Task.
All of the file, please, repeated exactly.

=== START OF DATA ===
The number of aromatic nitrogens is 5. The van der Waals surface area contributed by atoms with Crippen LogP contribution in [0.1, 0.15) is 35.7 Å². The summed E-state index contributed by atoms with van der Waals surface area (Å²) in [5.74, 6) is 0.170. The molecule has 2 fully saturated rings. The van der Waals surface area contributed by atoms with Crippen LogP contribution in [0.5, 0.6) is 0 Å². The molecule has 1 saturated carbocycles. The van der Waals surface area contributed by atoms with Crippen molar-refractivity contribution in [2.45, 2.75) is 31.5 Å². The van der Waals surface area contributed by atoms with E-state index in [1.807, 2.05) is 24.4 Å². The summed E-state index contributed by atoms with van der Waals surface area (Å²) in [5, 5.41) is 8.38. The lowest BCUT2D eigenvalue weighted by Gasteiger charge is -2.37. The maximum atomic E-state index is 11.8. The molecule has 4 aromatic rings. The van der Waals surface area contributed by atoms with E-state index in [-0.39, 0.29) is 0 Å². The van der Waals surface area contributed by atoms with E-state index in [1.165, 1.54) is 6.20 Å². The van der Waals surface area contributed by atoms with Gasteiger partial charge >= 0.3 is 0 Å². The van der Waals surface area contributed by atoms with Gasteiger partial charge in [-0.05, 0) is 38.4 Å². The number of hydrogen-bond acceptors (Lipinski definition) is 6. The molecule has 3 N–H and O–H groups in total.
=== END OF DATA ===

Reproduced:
The number of aromatic nitrogens is 5. The van der Waals surface area contributed by atoms with Crippen LogP contribution in [0.1, 0.15) is 35.7 Å². The summed E-state index contributed by atoms with van der Waals surface area (Å²) in [5.74, 6) is 0.170. The molecule has 2 fully saturated rings. The van der Waals surface area contributed by atoms with Crippen LogP contribution in [0.5, 0.6) is 0 Å². The molecule has 1 saturated carbocycles. The van der Waals surface area contributed by atoms with Crippen molar-refractivity contribution in [2.45, 2.75) is 31.5 Å². The van der Waals surface area contributed by atoms with E-state index in [1.807, 2.05) is 24.4 Å². The summed E-state index contributed by atoms with van der Waals surface area (Å²) in [5, 5.41) is 8.38. The lowest BCUT2D eigenvalue weighted by Gasteiger charge is -2.37. The maximum atomic E-state index is 11.8. The molecule has 4 aromatic rings. The van der Waals surface area contributed by atoms with E-state index in [-0.39, 0.29) is 0 Å². The van der Waals surface area contributed by atoms with E-state index in [1.165, 1.54) is 6.20 Å². The van der Waals surface area contributed by atoms with Gasteiger partial charge >= 0.3 is 0 Å². The van der Waals surface area contributed by atoms with Gasteiger partial charge in [-0.05, 0) is 38.4 Å². The number of hydrogen-bond acceptors (Lipinski definition) is 6. The molecule has 3 N–H and O–H groups in total.